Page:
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Dr. Michael W. Kirst

Michael W. Kirst is Professor Emeritus of Education and Business Administration at Stanford University since 1969.
Dr. Kirst received his Ph.D. in political economy and government from Harvard. Before joining the Stanford University faculty, Dr. Kirst held several positions with the federal government, including Staff Director of the U.S. Senate Subcommittee on Manpower, Employment and Poverty. He was a former president of the California State Board of Education. His book From High School to College with Andrea Venezia was published by Jossey Bass in 2004.

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My blog discusses the important and complex subjects of college completion, college success, student risk factors (for failing), college readiness, and academic preparation. I will explore the pieces of the college puzzle that heavily influence, if not determine, college success rates.

Positive Research Study on Early College High Schools

Guest blogger Jamie Shkolnik, American Institutes for Research

The Early College High School Initiative (ECHSI) was started in 2002 by the Bill & Melinda Gates Foundation with the goal of improving postsecondary access and success, particularly for student populations underrepresented in higher education. Schools in this initiative are characterized by partnerships with an institution of higher education (IHE) and the goal of having students earn up to two years of college credit concurrently with the high school diploma. AIR and SRI International have been contracted to conduct a national evaluation of the ECHSI.

On March 24, 2008, Jamie Shkolnik and Joel Knudson presented “Credit Where Credit is Due: An Examination of College Course-Taking at Early College High Schools,” at the American Educational Research Association conference in New York City. They presented data on Early College School (ECS) students’ college course-taking to assess the integration of college courses in high school. Data for this presentation came from a school survey administered to the population of ECSs and a student survey administered at a sample of 20 ECSs, both administered during the 2006-07 school year.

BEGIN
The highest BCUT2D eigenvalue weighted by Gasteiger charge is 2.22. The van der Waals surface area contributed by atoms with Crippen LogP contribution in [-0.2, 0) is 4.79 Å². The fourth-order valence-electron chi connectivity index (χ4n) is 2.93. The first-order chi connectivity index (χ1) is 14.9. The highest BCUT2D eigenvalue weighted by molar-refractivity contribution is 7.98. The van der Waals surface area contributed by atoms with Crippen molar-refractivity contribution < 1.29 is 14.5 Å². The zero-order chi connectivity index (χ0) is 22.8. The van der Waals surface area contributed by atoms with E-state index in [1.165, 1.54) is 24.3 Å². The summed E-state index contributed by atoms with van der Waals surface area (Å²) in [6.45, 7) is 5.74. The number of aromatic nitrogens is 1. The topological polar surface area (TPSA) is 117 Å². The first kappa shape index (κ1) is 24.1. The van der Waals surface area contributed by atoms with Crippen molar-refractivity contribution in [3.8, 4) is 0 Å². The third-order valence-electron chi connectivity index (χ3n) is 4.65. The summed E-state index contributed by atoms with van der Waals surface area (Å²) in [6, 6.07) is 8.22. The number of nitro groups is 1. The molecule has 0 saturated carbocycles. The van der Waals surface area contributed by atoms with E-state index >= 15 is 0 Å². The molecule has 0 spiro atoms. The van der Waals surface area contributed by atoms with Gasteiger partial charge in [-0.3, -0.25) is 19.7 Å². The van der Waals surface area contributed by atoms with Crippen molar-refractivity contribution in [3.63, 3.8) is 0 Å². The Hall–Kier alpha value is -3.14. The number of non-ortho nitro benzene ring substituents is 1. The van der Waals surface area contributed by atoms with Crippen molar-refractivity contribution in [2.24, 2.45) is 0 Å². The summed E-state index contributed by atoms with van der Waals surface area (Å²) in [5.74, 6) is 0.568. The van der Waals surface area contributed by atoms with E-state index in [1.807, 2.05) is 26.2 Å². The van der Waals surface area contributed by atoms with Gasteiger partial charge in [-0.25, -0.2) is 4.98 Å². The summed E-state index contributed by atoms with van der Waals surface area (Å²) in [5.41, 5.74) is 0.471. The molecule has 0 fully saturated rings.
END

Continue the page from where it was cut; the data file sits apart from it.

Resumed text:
Shkolnik and Knudson found that the majority of ECSs (92%) offer college courses, and that most ECS students (65%) had taken a college class. This compared favorably to high schools nationwide, where only 5% of high school students took college classes in 2002-03 (Kleiner & Lewis, 2005). Students were increasingly likely to take college courses as they progressed through high school; 47% of ninth graders reported having taken a course, steadily increasing to 84% of twelfth graders. Students took college courses reported enrolling in an average of three courses per year.

Students also experienced greater integration with the college environment as they progressed through the grade levels. ECSs use variety of models for providing college courses to high school students, including: a) high school teachers with adjunct status teach the courses at the high school, b) college faculty teach high school students at the high school, c) college faculty teach a group of high school student on the college campus, and d) high school students, either individually or in small groups, attend traditional college courses. Shkolnik and Knudson reported that with each successive grade level, higher percentages of students took a course on a college campus, took a course with a college instructor, and took classes with traditional college students. Most students were satisfied with their ECHS experience: 80% said that if they could start over, they would choose the ECS again.

Jamie Shkolnik is a Senior Research Scientist at the American Institutes for Research (AIR). She can be contacted at JShkolnik@air.org. Joel Knudson is a Research Associate at AIR, jknudson@air.org.

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